BBCHS Principal asks parents to address cameras with kids, Zoom Open House Thursday


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BRADLEY – The upcoming Open House for the 2020-2021 school year at Bradley-Bourbonnais Community High School will look somewhat different than years past.

For the first time next Thursday, October 22nd, parents will be allowed to ‘visit classrooms’ at the high school in a special virtual event. BBCHS Principal Dr. Brian Wright sent out a video message earlier this week to parents explaining the unique process, which includes various slots and Zoom links to attend classes throughout the evening.

“Given the current status of our state, and our country, as it pertains to COVID-19, it only makes sense that we give our parents and our teachers the opportunity to engage in this year’s open house from a digital format,” Principal Wright said in a video message earlier this week. Parents will need a computer, a personal phone, or a child’s chrome book to engage in virtual meetings.

The open house will be formatted in rotations allowing parents to spend equal time with each teacher. Two rotations will last less than two hours, beginning at 4:30 pm and 6:30 pm Thursday.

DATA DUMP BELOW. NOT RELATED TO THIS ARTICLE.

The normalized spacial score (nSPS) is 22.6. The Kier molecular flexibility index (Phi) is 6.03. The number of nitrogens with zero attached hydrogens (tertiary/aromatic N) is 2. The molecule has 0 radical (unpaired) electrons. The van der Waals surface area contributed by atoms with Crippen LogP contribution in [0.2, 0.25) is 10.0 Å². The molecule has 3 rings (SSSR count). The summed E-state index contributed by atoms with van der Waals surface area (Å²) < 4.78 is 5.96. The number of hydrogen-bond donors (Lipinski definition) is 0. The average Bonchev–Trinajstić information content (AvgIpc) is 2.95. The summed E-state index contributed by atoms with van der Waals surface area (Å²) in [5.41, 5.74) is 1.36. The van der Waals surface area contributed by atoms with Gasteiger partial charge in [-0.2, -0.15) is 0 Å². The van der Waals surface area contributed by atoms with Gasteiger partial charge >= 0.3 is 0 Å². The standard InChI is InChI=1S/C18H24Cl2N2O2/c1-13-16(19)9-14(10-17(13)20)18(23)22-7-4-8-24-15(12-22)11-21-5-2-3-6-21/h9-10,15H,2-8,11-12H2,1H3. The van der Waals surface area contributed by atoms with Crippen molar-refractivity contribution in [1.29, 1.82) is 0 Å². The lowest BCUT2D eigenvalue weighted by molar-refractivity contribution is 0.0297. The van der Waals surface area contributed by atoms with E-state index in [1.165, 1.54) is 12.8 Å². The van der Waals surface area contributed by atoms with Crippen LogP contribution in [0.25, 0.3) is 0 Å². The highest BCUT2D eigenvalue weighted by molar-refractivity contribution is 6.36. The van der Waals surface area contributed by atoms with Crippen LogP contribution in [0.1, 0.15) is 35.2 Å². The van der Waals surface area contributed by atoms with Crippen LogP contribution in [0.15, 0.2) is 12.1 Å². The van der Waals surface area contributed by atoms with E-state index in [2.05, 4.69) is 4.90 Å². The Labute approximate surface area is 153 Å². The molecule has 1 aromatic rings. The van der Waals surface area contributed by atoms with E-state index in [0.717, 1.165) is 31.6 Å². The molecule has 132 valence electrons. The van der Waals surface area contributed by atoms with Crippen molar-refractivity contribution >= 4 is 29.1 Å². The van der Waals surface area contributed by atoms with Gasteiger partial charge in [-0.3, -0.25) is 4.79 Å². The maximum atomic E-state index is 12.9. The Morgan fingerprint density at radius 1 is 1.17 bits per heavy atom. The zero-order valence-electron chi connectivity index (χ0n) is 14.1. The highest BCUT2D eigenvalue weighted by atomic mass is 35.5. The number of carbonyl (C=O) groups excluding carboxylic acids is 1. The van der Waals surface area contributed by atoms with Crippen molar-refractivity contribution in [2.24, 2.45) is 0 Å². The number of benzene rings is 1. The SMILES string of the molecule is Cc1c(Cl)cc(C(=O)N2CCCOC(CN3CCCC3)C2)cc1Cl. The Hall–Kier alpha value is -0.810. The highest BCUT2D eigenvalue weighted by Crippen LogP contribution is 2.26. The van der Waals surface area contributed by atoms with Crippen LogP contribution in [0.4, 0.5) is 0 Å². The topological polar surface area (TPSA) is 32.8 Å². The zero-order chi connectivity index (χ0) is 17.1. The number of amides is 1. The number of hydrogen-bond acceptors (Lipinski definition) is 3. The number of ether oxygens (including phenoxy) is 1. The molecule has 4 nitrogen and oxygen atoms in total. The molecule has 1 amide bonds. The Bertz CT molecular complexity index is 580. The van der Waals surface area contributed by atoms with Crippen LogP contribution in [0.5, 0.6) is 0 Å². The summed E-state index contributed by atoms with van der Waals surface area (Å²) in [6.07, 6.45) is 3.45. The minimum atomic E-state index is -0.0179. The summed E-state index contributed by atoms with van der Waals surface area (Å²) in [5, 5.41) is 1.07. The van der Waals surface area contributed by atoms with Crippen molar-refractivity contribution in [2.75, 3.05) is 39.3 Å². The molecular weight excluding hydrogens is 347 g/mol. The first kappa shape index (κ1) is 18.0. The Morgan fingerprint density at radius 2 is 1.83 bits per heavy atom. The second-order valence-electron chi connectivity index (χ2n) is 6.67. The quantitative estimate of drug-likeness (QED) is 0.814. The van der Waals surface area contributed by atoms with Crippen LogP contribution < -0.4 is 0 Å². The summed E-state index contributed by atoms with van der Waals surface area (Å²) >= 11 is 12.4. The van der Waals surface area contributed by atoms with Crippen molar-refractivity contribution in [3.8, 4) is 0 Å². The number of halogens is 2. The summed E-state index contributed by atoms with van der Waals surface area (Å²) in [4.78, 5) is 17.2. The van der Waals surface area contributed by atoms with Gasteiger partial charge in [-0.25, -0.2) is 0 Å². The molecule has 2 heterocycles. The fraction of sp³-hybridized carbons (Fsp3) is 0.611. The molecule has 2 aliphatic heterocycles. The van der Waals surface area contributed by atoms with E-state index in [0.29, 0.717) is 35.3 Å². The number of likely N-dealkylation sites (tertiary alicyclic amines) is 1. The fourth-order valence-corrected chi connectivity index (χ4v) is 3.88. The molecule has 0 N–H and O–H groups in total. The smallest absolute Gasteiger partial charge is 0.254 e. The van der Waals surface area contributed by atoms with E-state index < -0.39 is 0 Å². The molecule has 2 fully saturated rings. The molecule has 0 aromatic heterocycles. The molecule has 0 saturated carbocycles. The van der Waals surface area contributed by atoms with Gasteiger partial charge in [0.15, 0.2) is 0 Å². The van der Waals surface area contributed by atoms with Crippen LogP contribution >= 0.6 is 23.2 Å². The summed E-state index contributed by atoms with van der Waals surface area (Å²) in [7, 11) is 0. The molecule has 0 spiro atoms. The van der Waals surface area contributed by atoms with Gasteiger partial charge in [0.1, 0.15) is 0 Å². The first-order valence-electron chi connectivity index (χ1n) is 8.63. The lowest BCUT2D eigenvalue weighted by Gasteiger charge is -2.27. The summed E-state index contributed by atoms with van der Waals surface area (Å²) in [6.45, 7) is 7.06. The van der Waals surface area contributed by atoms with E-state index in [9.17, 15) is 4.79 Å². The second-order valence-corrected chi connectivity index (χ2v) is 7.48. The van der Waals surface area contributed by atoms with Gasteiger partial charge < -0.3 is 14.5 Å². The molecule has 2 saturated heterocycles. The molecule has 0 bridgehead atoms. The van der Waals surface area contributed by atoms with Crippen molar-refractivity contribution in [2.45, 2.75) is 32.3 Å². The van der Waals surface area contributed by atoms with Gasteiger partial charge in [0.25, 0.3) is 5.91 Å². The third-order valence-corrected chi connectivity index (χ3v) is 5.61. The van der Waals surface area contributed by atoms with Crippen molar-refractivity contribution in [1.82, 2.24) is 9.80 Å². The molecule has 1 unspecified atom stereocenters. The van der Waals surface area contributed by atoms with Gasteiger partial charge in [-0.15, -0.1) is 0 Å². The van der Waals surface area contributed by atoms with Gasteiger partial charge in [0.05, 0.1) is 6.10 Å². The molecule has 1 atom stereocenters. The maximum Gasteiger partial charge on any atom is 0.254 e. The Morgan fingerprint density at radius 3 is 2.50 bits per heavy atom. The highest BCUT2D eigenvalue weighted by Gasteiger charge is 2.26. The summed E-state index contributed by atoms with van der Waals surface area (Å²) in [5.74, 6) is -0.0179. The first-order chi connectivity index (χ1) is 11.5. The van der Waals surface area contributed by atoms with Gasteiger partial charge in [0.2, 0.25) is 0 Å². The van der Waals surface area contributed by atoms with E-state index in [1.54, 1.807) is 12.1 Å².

“Each teacher has created a Zoom link and will meet parents in that Zoom meeting,” Wright explained. 

Teachers will also explain how they format lessons for digital and in-person learners during the event.

Parents will need to fill out a course schedule expected to be sent out soon by the school and match the appropriate zoom links to teachers to attend. “I appreciate all the efforts that you are putting in to help us make sure that your child’s year is successful,” Wright said.  


During the video message, Wright asked parents to have a conversation with children in regards to keeping cameras on during days when they are not in school.

“What we have found is those who have cameras on are engaged at a higher rate than those who are not. 

From a teaching standpoint, it is much easier to teach when we see students’ faces, as opposed to black screens.” Wright explained.

Regular student engagement through remote learning has scientific credence. A recent Yale study showed students’ attention to educational videos can drop up to 50% after just nine minutes. Regular active student engagement is a primary way to combat that drop-off.


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